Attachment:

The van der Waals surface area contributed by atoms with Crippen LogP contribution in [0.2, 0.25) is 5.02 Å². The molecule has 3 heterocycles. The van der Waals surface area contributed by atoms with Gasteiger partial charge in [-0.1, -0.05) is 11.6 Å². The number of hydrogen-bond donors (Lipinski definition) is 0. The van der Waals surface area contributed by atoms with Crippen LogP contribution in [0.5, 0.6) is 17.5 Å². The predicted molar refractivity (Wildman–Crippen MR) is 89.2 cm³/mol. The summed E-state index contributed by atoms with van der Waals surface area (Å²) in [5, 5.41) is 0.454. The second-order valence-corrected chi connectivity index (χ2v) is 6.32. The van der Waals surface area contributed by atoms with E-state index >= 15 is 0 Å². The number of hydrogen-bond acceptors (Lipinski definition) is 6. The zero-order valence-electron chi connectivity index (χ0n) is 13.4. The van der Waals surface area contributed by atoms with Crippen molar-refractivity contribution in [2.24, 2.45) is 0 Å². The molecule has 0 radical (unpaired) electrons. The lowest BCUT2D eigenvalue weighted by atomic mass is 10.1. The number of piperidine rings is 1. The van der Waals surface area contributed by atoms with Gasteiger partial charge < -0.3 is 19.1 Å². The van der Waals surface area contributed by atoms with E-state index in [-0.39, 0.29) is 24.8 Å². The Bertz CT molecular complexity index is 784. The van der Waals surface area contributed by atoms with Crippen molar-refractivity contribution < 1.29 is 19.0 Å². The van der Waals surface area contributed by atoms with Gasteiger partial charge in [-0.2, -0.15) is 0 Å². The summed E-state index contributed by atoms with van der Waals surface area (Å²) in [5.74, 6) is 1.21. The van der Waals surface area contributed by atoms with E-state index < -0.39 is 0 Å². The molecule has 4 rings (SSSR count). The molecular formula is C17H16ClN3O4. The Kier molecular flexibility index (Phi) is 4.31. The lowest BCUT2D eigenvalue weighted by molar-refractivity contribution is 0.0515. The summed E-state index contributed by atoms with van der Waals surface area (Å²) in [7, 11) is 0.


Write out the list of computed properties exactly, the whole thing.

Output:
The van der Waals surface area contributed by atoms with Crippen LogP contribution in [0.2, 0.25) is 5.02 Å². The molecule has 3 heterocycles. The van der Waals surface area contributed by atoms with Gasteiger partial charge in [-0.1, -0.05) is 11.6 Å². The number of hydrogen-bond donors (Lipinski definition) is 0. The van der Waals surface area contributed by atoms with Crippen LogP contribution in [0.5, 0.6) is 17.5 Å². The predicted molar refractivity (Wildman–Crippen MR) is 89.2 cm³/mol. The summed E-state index contributed by atoms with van der Waals surface area (Å²) in [5, 5.41) is 0.454. The second-order valence-corrected chi connectivity index (χ2v) is 6.32. The van der Waals surface area contributed by atoms with E-state index >= 15 is 0 Å². The number of hydrogen-bond acceptors (Lipinski definition) is 6. The zero-order valence-electron chi connectivity index (χ0n) is 13.4. The van der Waals surface area contributed by atoms with Crippen molar-refractivity contribution in [2.24, 2.45) is 0 Å². The molecule has 0 radical (unpaired) electrons. The lowest BCUT2D eigenvalue weighted by atomic mass is 10.1. The number of piperidine rings is 1. The van der Waals surface area contributed by atoms with Gasteiger partial charge < -0.3 is 19.1 Å². The van der Waals surface area contributed by atoms with E-state index in [-0.39, 0.29) is 24.8 Å². The Bertz CT molecular complexity index is 784. The van der Waals surface area contributed by atoms with Crippen molar-refractivity contribution < 1.29 is 19.0 Å². The van der Waals surface area contributed by atoms with Gasteiger partial charge in [-0.2, -0.15) is 0 Å². The summed E-state index contributed by atoms with van der Waals surface area (Å²) in [5.74, 6) is 1.21. The van der Waals surface area contributed by atoms with E-state index < -0.39 is 0 Å². The molecule has 4 rings (SSSR count). The molecular formula is C17H16ClN3O4. The Kier molecular flexibility index (Phi) is 4.31. The lowest BCUT2D eigenvalue weighted by molar-refractivity contribution is 0.0515. The summed E-state index contributed by atoms with van der Waals surface area (Å²) in [7, 11) is 0.